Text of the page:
For the solution, I wrote a simple Rule class:
public class Rule<T>
{
    private Expression<Action<T>> expression;
    private Expression<Func<T, bool>> evalExpression;
    private Action<T> compiled;
    private Func<T, bool> evalCompiled;

public void Execute(T context) { if (this.evalCompiled(context)) { this.compiled(context); } }

public Expression<Func<T, bool>> Evaluation { get { return this.evalExpression; } set { this.evalExpression = value; this.evalCompiled = value.Compile(); } }

public Expression<Action<T>> Action { get { return this.expression; } set { this.expression = value; this.compiled = value.Compile(); } }

public override string ToString() { return string.Format("if {0} then {1}", this.Evaluation.Body, this.Action.Body); } }
This class takes, as a generic parameter a context which represents one item that needs to be processed.  You will set two lambda expressions: the Evaluation, and the Action.  The evaluation will return true if the action is to be applied.  An example can be seen below:
List<Rule<BizContext>> rules = new List<Rule<BizContext>>();

rules.Add(new Rule<BizContext>() { Evaluation = c => c.State == Florida, Action = c => c.Fees.Add(c.Principal * .07M) });

rules.Add(new Rule<BizContext>() { Evaluation = c => c.State == NewYork && c.Principal > 1000.00M, Action = c => c.Fees.Add(50.00M) });
"BizContext" in the above code can contain anything that pertains to the item that needs to be processed.  In our case, the analyst's rules say that we need to operate based on the principal and client's state, and add fees.  So those are the properties that the context contains. Because the rules were added to a list, you can iterate through the list and call the rule class' "Execute" method.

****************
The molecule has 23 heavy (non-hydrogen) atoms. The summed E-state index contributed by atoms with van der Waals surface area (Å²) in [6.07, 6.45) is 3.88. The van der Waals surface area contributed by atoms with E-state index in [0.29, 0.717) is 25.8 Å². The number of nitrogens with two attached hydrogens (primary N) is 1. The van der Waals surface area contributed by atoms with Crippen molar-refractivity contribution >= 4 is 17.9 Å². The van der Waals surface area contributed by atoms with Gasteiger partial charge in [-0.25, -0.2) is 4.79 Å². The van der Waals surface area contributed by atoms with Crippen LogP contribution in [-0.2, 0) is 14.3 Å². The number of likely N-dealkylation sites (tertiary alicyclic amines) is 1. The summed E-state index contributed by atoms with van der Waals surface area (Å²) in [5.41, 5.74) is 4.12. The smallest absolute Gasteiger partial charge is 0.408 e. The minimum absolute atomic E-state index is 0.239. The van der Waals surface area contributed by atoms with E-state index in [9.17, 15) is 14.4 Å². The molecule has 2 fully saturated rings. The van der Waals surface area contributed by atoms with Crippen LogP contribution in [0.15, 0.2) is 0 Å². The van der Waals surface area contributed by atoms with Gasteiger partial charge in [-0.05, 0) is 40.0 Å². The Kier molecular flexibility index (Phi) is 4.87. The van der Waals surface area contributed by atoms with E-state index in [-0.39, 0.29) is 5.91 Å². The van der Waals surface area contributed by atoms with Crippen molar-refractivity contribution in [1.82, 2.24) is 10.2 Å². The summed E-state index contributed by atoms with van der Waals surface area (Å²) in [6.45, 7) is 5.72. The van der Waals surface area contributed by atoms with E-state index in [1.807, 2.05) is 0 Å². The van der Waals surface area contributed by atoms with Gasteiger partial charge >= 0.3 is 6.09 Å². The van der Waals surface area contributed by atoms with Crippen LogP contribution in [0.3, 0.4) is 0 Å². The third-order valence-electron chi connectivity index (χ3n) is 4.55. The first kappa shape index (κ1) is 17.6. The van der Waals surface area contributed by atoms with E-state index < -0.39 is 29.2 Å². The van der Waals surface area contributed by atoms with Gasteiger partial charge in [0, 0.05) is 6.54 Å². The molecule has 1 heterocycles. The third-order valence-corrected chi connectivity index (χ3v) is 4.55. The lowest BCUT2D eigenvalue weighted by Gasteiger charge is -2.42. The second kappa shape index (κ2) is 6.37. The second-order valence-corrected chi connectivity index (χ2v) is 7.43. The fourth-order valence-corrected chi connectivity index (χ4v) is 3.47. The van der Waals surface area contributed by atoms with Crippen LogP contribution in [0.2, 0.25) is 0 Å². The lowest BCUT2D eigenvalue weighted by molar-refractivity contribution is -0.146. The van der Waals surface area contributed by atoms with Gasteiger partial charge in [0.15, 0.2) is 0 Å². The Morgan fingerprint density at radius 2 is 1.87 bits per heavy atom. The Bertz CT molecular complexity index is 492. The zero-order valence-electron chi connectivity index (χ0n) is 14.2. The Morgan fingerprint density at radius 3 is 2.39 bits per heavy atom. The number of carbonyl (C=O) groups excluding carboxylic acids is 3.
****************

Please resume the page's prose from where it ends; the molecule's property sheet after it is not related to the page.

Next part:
foreach (var rule in rules)
{
    rule.Execute(context);
}
So far, there's nothing groundbreaking about the Rule class. I'm sure many of you have written something similar time and time again. But here's where the literate programming comes into play. Because the "Evaluation" and "Action" methods are actually Expressions ... we have access to the textual representations of the code, in addition to having the ability to execute it.

The overridden .ToString method on the class will output an easy to understand string of the business rules using actual code that will execute when it's run. So for the two rules defined above, you can get a printout like this:
if (c.State = Florida) then c.Fees.Add((c.Principal * 0.32))
if ((c.State = NewYork) && (c.Principal > 1000.00)) then c.Fees.Add(50.00)
The end user gets a realistic printout of the actual business logic in the system on-demand; And the developer doesn't have to do anything to update this when the business logic changes.

So there you have it; I wouldn't exactly call it full fledged literate programming with C# in the way that it was described originally.  But I think that it embodies the qualities of literate programming, where documentation and code are one and the same. It's a compromise, and it would be interesting to see if this approach can be implemented in a real-world scenario.

Any takers? :-)